DMT Beauty Transformation: NYC Public Schools Will Not Close For Coronavirus — But There’s A Good Reason Why
featured Khareem Sudlow

NYC Public Schools Will Not Close For Coronavirus — But There’s A Good Reason Why

March 10, 2020DMT Beauty

#DMTBeautySpot #beauty

Every day the number of confirmed coronavirus cases multiplies and spreads to a new part of the country. As a hub for travel and one of the most densely populated cities in the United States, New York state is now leading the country in most confirmed cases with a total of 173. On Saturday, New York State governor Andrew Cuomo declared a state of emergency over the outbreak. In the wake of uncertainty, people are taking all manner of precautions to avoid exposure from face masks to social distancing to stocking up on disinfectants. Events are being canceled, companies are asking their employees to work from home, but public schools remain open leaving people to wonder: why, in a state of emergency, are schools still open?

New York City has the largest public school system in the United States. Of its more than 1.1 million students, 750,000 are considered low income including 114,000 who are homeless, reports the New York Times. For these students, going to school may be their only source for regular hot meals, medical services, and other basic needs. These homeless students are disproportionately affected by quarantine measures because it doesn’t just keep them from school for a couple weeks — quarantine efforts will keep homeless students from accessing shelter and basic necessities.

If one of these students were to become infected with the virus, their ability to self-quarantine is at a disadvantage. And, if schools close, New York students will suffer the most even if they never come into contact with COVID-19. But, beyond just students who cannot afford to take time off from school, parents of those students in New York may struggle to take time off, with paid sick leave quotas still in flux throughout the state. This would leave children at risk of being both unsupervised and unprotected.

Providing consistent meals and a safe place for children are some of the main factors contributing to why government officials are considering long-term closures a “last resort.” Currently, only schools with a confirmed COVID-19 case are closing, and they are only doing so for 24 hours while experts decide if they need to be closed longer. So far, no New York City public school has reached the need of long-term closure. As of right now, 36 of the 173 confirmed cases in New York State are in New York City. Some private schools in the city, public schools in the neighboring suburb of Scarsdale, as well as the school district in New Rochelle, NY, where the majority of the state’s cases have been confirmed, are already closing temporarily as a precautionary measure.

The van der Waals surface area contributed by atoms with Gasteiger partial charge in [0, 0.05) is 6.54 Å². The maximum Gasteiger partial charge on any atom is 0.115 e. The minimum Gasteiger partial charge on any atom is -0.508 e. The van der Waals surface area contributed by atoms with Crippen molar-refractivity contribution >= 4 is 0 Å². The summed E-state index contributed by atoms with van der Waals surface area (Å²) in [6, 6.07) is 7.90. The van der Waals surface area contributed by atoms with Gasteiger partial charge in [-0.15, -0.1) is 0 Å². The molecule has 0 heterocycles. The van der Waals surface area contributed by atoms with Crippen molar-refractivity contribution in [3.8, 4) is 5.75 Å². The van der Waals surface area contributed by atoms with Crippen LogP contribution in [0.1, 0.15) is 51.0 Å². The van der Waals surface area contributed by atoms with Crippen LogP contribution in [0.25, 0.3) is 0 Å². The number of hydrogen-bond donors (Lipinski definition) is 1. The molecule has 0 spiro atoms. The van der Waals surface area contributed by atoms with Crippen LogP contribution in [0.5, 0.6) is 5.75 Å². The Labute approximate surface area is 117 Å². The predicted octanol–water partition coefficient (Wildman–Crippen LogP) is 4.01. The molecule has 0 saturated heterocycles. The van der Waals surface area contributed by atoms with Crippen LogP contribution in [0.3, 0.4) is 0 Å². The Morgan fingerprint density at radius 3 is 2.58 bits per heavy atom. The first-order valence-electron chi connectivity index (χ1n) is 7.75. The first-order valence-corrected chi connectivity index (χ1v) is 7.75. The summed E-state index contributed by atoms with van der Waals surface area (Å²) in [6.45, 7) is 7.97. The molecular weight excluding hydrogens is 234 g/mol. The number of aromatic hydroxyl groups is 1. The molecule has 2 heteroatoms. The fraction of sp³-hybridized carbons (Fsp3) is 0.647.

Among reported cases worldwide, the coronavirus has disproportionately affected adults when compared to confirmed cases in children. Previous outbreaks of coronavirus strains like SARS and MERS also appeared to skip the young. No children died during the SARS outbreak in 2002 and few children even developed MERS which was responsible for 858 deaths since 2012, reports the Washington Post. However, knowing that the virus appears to not affect children to the same extent does not mean that they cannot be carriers and pass it on to more vulnerable family members thus contributing to the overall spread of the virus.

New York City mayor Bill De Blasio said there were no plans to close any public schools in the city. “To me, it’s a high bar for closure,” De Blasio told CNN on Monday. “One thing I think makes sense is you have a situation in a school with a temporary closure, a specific targeted closure for limited periods of time. I don’t want to see mass closures, I want to see pinpoint response.”

The New York Department of Education shared the precautions it is taking to combat the coronavirus on their website including increased deep cleanings of all 1,800 schools, making sure they are all stocked with hygiene and cleaning materials, and informing families that absences will not affect applications for schools the following year for students going from elementary to middle school or middle school to high school. 

In an interview with MSNBC on Tuesday morning, De Blasio doubled down on his belief that the New York City public school system at large would not need to close down. “I would advise against these mass closures when we’re keeping this situation relatively contained,” said De Blasio. “Ask me in a week, ask me in a month – it might change.”

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Sarah Midkiff, Khareem Sudlow

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